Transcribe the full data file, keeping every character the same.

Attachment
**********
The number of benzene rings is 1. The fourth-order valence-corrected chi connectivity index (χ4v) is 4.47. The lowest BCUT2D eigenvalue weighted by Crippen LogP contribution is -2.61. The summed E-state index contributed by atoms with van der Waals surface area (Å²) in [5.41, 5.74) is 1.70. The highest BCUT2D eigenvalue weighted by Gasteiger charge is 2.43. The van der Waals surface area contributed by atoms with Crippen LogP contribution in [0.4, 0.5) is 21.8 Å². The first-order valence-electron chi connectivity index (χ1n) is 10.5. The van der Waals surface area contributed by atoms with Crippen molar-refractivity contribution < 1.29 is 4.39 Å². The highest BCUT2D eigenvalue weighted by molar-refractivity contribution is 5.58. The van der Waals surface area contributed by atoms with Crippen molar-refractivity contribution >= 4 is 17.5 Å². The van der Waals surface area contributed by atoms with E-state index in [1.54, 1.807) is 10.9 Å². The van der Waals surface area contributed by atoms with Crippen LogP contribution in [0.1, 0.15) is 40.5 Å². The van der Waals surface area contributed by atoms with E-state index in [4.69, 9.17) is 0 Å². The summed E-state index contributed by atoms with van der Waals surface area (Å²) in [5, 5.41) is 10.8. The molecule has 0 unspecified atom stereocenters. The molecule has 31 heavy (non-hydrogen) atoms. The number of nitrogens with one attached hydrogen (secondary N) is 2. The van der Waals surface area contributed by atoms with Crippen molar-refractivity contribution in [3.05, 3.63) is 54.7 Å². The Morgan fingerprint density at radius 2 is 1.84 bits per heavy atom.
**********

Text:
The number of benzene rings is 1. The fourth-order valence-corrected chi connectivity index (χ4v) is 4.47. The lowest BCUT2D eigenvalue weighted by Crippen LogP contribution is -2.61. The summed E-state index contributed by atoms with van der Waals surface area (Å²) in [5.41, 5.74) is 1.70. The highest BCUT2D eigenvalue weighted by Gasteiger charge is 2.43. The van der Waals surface area contributed by atoms with Crippen LogP contribution in [0.4, 0.5) is 21.8 Å². The first-order valence-electron chi connectivity index (χ1n) is 10.5. The van der Waals surface area contributed by atoms with Crippen molar-refractivity contribution < 1.29 is 4.39 Å². The highest BCUT2D eigenvalue weighted by molar-refractivity contribution is 5.58. The van der Waals surface area contributed by atoms with Crippen molar-refractivity contribution >= 4 is 17.5 Å². The van der Waals surface area contributed by atoms with E-state index in [1.54, 1.807) is 10.9 Å². The van der Waals surface area contributed by atoms with Crippen LogP contribution in [0.1, 0.15) is 40.5 Å². The van der Waals surface area contributed by atoms with E-state index in [4.69, 9.17) is 0 Å². The summed E-state index contributed by atoms with van der Waals surface area (Å²) in [5, 5.41) is 10.8. The molecule has 0 unspecified atom stereocenters. The molecule has 31 heavy (non-hydrogen) atoms. The number of nitrogens with one attached hydrogen (secondary N) is 2. The van der Waals surface area contributed by atoms with Crippen molar-refractivity contribution in [3.05, 3.63) is 54.7 Å². The Morgan fingerprint density at radius 2 is 1.84 bits per heavy atom.